Screens : educate rather than prohibit

When it comes to children using screens, I prefer to educate rather than prohibit. For me, education means offering better protection to our children and giving them better tools for their future lives. At some point, when they no longer need us to go on, I’d like them to be well equipped to face whatever lies ahead. In our family, we don’t have a television, but the children all have access to iPads because they are excellent tools for learning and, sometimes, entertainment. It’s natural to seek out quality entertainment, such as watching good films or exciting documentaries.

Screen Literacy for Tomorrow

When I was a child, we had a television, but with a cable subscription. My mother watched films, series and documentaries with us, turning this activity into a family moment. Television was not a solitary pastime, but an opportunity to learn, to be inspired, to laugh and to cry together. Those moments are etched in my memory. My mother taught us to watch television thoughtfully, with intention, and I have replicated this with my own children. I guided them to approach the media of their time as tools designed to feed their curiosity, rather than passively scrolling through empty, even stupid, content like a zombie. Doomscrolling is not good for the brain and can have negative effects on mental health and sleep patterns.

Yesterday I asked my children whether they’d rather spend time outdoors with us or in front of a screen, and they chose the former without hesitation. Their minds are not dominated by screens, and they know that screens are far from essential to their well-being and happiness.

But I think it’s important to keep up with our times.

As a parent, I think it’s essential to teach my children how to use these tools. We live in a constantly changing world. Just as I taught them to read, write and count, I teach them to navigate the digital world.

Conscious Digital Use

If your child spends too much time in front of screens, it’s probably because you allow it. Every household sets its own rules. In our family, we see technology primarily as a tool, and we don’t put it at the top of the pyramid of our children’s well-being. Sometimes I have to remind them of this rule and respect it myself. As parents, we have to be consistent in our actions and set an example. I have myself really changed the way I manage social media, I used to spend a lot of time creating content, trying to please my viewers and then I realised how wrong that was, that I ought to be concentrating on my life, my family, the people I love, the people who support me, and that I should also be setting an example for my children. I stopped carrying my phone around the house, putting it on the table, I just stopped. Nowadays, I use it mainly to keep in touch with my friends, to create, tell stories and for work.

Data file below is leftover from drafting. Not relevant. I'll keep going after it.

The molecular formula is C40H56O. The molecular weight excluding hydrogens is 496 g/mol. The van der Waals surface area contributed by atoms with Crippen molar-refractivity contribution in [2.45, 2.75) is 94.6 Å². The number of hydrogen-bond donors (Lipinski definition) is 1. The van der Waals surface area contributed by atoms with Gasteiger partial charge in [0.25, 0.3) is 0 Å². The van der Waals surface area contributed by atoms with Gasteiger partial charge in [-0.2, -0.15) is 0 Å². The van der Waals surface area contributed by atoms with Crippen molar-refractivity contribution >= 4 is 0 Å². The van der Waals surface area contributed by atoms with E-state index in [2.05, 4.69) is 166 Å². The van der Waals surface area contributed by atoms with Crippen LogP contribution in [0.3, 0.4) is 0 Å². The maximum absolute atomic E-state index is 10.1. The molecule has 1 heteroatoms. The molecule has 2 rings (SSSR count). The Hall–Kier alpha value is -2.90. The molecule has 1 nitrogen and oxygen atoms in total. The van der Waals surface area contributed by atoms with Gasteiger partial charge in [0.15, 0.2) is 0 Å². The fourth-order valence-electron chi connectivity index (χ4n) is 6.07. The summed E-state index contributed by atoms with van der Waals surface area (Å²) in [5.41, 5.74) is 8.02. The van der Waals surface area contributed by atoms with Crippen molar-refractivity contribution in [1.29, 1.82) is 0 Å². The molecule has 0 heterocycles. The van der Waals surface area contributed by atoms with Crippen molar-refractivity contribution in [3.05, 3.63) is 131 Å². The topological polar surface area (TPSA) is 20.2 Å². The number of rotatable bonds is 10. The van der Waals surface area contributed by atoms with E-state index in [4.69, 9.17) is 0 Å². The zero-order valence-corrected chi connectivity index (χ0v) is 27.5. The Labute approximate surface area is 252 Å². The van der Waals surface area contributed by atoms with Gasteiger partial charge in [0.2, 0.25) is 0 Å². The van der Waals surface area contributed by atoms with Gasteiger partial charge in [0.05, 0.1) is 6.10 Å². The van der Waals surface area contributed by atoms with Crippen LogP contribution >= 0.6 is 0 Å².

Educate rather than prohibit

If my husband and I had chosen to ban screens, we would have created a lack of trust. Confidence is the most precious gift we can give our children. Without it, they will never have enough confidence to be honest with themselves and with others.

If you disconnect or lock access to screens at home, your child will find a way to access them. Children are resourceful. They may do it on the sly, which could lead them to lie and be deceptive. I don’t want my children to develop these habits. We’re there to remind them of the limits, suggest other activities and set priorities. In fact, as I write this article, my sons aged 7 and 11 have voluntarily put down their tablets to go out and enjoy the sun.

Educated Screen Choices

These days, the internet is an invaluable source of information. Like a library, it is full of educational resources, but also distractions and inappropriate content. By denying them access to the Internet, we are depriving them of learning opportunities and putting them at a disadvantage in a world where digital skills have become indispensable.

Our children also use technology creatively. They use it to create animations, edit videos and write online articles. I don’t see them spending their time watching pointless videos on YouTube. They are active users by taking part in activities that stimulate their creativity and learning.

Banning access to the internet doesn’t solve problems; it just displaces them. Children will find a way around the rules and can find themselves in dangerous situations if they don’t have the necessary skills to surf online safely.

As parents, our responsibility is to educate our children to use technology and the internet responsibly. This means setting limits, but also teaching them the skills they need to navigate the digital world with confidence and discernment.

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